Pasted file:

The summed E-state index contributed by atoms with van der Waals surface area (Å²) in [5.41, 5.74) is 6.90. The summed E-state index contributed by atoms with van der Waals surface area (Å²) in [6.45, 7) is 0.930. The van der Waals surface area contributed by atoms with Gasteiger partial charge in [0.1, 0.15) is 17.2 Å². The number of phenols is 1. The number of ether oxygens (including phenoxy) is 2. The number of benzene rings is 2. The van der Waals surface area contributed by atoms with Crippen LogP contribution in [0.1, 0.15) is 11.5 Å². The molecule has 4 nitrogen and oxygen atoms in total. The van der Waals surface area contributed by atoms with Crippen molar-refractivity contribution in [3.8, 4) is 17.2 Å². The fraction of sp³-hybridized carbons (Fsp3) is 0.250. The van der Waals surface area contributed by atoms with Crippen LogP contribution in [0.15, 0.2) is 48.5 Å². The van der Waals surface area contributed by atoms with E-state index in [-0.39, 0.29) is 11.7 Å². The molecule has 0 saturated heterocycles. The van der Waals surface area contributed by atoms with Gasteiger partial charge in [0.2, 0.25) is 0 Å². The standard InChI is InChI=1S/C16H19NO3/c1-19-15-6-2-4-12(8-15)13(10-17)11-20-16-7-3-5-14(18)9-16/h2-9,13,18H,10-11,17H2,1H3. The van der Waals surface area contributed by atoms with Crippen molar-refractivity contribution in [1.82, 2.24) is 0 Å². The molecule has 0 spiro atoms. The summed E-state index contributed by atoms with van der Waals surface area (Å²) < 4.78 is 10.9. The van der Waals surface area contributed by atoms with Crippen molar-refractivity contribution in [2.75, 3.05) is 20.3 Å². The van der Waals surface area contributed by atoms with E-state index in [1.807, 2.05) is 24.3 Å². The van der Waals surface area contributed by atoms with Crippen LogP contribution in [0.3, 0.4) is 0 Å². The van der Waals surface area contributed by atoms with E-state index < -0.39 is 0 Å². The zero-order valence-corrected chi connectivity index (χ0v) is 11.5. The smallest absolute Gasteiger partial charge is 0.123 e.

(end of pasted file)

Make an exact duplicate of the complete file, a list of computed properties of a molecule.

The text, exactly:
The summed E-state index contributed by atoms with van der Waals surface area (Å²) in [5.41, 5.74) is 6.90. The summed E-state index contributed by atoms with van der Waals surface area (Å²) in [6.45, 7) is 0.930. The van der Waals surface area contributed by atoms with Gasteiger partial charge in [0.1, 0.15) is 17.2 Å². The number of phenols is 1. The number of ether oxygens (including phenoxy) is 2. The number of benzene rings is 2. The van der Waals surface area contributed by atoms with Crippen LogP contribution in [0.1, 0.15) is 11.5 Å². The molecule has 4 nitrogen and oxygen atoms in total. The van der Waals surface area contributed by atoms with Crippen molar-refractivity contribution in [3.8, 4) is 17.2 Å². The fraction of sp³-hybridized carbons (Fsp3) is 0.250. The van der Waals surface area contributed by atoms with Crippen LogP contribution in [0.15, 0.2) is 48.5 Å². The van der Waals surface area contributed by atoms with E-state index in [-0.39, 0.29) is 11.7 Å². The molecule has 0 saturated heterocycles. The van der Waals surface area contributed by atoms with Gasteiger partial charge in [0.2, 0.25) is 0 Å². The standard InChI is InChI=1S/C16H19NO3/c1-19-15-6-2-4-12(8-15)13(10-17)11-20-16-7-3-5-14(18)9-16/h2-9,13,18H,10-11,17H2,1H3. The van der Waals surface area contributed by atoms with Crippen molar-refractivity contribution in [1.82, 2.24) is 0 Å². The molecule has 0 spiro atoms. The summed E-state index contributed by atoms with van der Waals surface area (Å²) < 4.78 is 10.9. The van der Waals surface area contributed by atoms with Crippen molar-refractivity contribution in [2.75, 3.05) is 20.3 Å². The van der Waals surface area contributed by atoms with E-state index in [1.807, 2.05) is 24.3 Å². The van der Waals surface area contributed by atoms with Crippen LogP contribution in [0.3, 0.4) is 0 Å². The van der Waals surface area contributed by atoms with E-state index < -0.39 is 0 Å². The zero-order valence-corrected chi connectivity index (χ0v) is 11.5. The smallest absolute Gasteiger partial charge is 0.123 e.